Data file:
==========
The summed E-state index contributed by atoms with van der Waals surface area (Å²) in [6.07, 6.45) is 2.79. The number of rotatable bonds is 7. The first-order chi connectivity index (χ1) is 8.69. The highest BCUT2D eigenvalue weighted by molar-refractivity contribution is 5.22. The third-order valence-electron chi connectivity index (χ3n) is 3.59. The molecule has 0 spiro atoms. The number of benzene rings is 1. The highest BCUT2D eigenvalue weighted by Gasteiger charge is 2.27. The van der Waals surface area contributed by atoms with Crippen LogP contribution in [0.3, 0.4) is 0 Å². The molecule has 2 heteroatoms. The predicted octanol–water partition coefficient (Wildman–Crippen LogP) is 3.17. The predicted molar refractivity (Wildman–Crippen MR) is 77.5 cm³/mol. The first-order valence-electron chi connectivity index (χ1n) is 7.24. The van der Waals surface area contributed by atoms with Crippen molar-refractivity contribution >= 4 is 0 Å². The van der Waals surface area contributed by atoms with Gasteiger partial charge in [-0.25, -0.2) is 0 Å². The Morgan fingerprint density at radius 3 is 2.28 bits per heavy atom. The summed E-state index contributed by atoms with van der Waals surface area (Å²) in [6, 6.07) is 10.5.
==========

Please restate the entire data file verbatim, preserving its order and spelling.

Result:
The summed E-state index contributed by atoms with van der Waals surface area (Å²) in [6.07, 6.45) is 2.79. The number of rotatable bonds is 7. The first-order chi connectivity index (χ1) is 8.69. The highest BCUT2D eigenvalue weighted by molar-refractivity contribution is 5.22. The third-order valence-electron chi connectivity index (χ3n) is 3.59. The molecule has 0 spiro atoms. The number of benzene rings is 1. The highest BCUT2D eigenvalue weighted by Gasteiger charge is 2.27. The van der Waals surface area contributed by atoms with Crippen LogP contribution in [0.3, 0.4) is 0 Å². The molecule has 2 heteroatoms. The predicted octanol–water partition coefficient (Wildman–Crippen LogP) is 3.17. The predicted molar refractivity (Wildman–Crippen MR) is 77.5 cm³/mol. The first-order valence-electron chi connectivity index (χ1n) is 7.24. The van der Waals surface area contributed by atoms with Crippen molar-refractivity contribution >= 4 is 0 Å². The van der Waals surface area contributed by atoms with Gasteiger partial charge in [-0.25, -0.2) is 0 Å². The Morgan fingerprint density at radius 3 is 2.28 bits per heavy atom. The summed E-state index contributed by atoms with van der Waals surface area (Å²) in [6, 6.07) is 10.5.